and sport, in particular grassroots sport. The Programme includes an international dimension aimed at supporting the Union's external action, including its development objectives, through cooperation between the Union and partner countries (Regulation 1288/2013 of the European Parliament and the Council establishing “Erasmus+: the Union programme for education, training, youth and sport”, 11.12.2013).
EU fundamental values
The term "common values" refers to the fundamental values that ground the unity formed in Europe after the Second World War (see EU Treaties, European Convention for Human Rights). They were re-affirmed in the Paris Declaration on education from 2015: respect for human dignity, freedom (including freedom of expression), democracy, pluralism, tolerance, non-discrimination, equality between men and women, the rule of law and respect for human rights, tolerance, non-discrimination, equality between men and women...
Europe 2020 is the European Union’s ten-year jobs and growth strategy. It was launched in 2010 to create the conditions for smart, sustainable and inclusive growth. Five headline targets have been agreed for the EU to achieve by the end of 2020. These cover employment; research and development; climate/energy; education; social inclusion and poverty reduction.
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European Memorandum on Lifelong Learning
The Commission presented this Memorandum in response to the Lisbon European Council in March 2000 and its conclusions concerning a Europe of knowledge, which have inevitable repercussions in the field of education and training. It is also a response to the mandate given by the Lisbon and Feira European Councils, i.e. to make lifelong learning available to everyone. The two objectives of equal importance for lifelong learning are the promotion of active citizenship and the promotion of vocational skills in order to adapt to the demands of the new knowledge-based society and to allow full participation in social and economic life.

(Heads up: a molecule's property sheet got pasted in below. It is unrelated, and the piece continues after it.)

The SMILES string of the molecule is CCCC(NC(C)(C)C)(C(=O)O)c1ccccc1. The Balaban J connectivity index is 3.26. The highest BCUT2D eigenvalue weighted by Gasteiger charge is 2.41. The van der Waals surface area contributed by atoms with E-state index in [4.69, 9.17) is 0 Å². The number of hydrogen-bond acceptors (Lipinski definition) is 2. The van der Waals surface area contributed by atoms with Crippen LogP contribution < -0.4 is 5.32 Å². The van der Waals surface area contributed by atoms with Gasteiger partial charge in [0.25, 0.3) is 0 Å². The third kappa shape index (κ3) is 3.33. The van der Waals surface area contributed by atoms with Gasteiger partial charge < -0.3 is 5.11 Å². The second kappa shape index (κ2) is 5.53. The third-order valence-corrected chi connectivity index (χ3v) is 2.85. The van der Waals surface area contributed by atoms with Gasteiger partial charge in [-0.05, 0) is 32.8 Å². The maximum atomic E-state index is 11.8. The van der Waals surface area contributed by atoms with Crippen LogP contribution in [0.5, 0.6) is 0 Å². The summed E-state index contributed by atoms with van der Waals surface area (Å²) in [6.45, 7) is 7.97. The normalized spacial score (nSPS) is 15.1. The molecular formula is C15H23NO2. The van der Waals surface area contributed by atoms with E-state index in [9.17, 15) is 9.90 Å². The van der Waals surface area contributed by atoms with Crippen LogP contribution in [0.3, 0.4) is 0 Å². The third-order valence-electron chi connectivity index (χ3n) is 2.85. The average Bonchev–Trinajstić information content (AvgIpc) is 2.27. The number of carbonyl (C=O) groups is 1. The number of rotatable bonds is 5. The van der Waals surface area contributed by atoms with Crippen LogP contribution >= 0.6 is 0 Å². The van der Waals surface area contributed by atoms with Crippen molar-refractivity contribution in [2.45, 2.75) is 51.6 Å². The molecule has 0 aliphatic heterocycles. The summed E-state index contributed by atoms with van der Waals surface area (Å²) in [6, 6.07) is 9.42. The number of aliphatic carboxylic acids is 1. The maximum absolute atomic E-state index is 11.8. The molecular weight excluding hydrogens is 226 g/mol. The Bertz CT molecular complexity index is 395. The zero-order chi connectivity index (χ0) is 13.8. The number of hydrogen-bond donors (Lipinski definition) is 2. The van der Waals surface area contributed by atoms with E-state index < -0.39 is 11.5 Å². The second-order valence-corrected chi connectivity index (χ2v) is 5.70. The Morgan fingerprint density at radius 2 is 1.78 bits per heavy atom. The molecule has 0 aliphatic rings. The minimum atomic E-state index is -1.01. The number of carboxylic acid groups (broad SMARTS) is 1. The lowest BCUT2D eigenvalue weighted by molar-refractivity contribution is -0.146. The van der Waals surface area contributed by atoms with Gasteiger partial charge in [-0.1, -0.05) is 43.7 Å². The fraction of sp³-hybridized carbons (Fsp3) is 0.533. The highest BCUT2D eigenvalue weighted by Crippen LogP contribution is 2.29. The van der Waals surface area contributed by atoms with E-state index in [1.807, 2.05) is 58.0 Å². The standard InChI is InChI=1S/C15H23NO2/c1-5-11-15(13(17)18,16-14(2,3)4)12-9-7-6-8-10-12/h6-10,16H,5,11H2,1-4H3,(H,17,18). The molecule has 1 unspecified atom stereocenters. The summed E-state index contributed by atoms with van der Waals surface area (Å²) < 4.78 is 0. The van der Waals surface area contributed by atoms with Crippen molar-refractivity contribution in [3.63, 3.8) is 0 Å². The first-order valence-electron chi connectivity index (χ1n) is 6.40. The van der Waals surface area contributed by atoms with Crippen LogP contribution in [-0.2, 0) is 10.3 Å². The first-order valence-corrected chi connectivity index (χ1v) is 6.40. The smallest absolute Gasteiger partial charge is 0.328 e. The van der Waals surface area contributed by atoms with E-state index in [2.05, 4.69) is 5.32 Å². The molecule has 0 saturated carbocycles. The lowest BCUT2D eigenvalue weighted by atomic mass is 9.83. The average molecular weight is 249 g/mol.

European Qualifications Framework (EQF)
The European Qualifications Framework (EQF) – a policy initiative to relate different countries' national qualifications systems to a common European reference framework. The levels of national qualifications will be placed at one of the central reference levels, ranging from basic (Level 1) to advanced (Level 8). For more information see http://ec.europa.eu/education/lifelong-learning-policy/eqf_en.htm
European Social Fund
The ESF is Europe’s main tool for promoting employment and social inclusion – helping people get a job (or a better job), integrating disadvantaged people into society and ensuring fairer life opportunities for all. It does this by investing in Europe’s people and their skills – employed and jobless, young and old.
Formal education is intentional, organised and structured. It leads to recognised diplomas and qualifications. It is usually provided in schools, colleges, universities and other formal educational institutions that normally constitute a continuous ‘ladder’ of full-time education for children and young people.
Fundamental rights are a generally regarded set of legal protections in the context of a legal system, where in such system is itself based upon this same set of basic, fundamental, or inalienable rights. These rights shall be guaranteed to all persons without presumption or cost of privilege. The concept of human rights has been promoted as a legal concept that transcends all jurisdiction, but are typically reinforced in different ways and with different emphasis within different legal systems. Fundamental rights are traditionally divided between the rights of first and second generation: the first are political and civil rights (such as freedom of thought, or the right to a fair trial); the second social and economic (such as the right to work), a distinction that reflects the historical events and political evolutions during the XXth Century. A third generation of rights has emerged. These are collective rights, such as a right to a clean environment, which reflect the ideas of international solidarity. "Enjoyment of these rights entails responsibilities and duties with regard to other persons, to the human community and to future generations" (Preamble of the European Union Charter of Fundamental Rights). In the European context, fundamental rights are now guaranteed in the EUCFR (Article 6 TEU), itself finding its inspiration in the ECHR and constitutional tradition of its Member States.
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Gender equality means men and women should receive equal treatment and should not be discriminated against based on their gender.
Gender Mainstreaming is a globally accepted strategy for promoting gender equality. Mainstreaming is not an end in itself but a strategy, an approach, a means to achieve the goal of gender equality. Mainstreaming involves ensuring that gender perspectives and attention to the goal of gender equality are central to all activities - policy development, research, advocacy/ dialogue, legislation, resource allocation, and planning, implementation and monitoring of programmes and projects.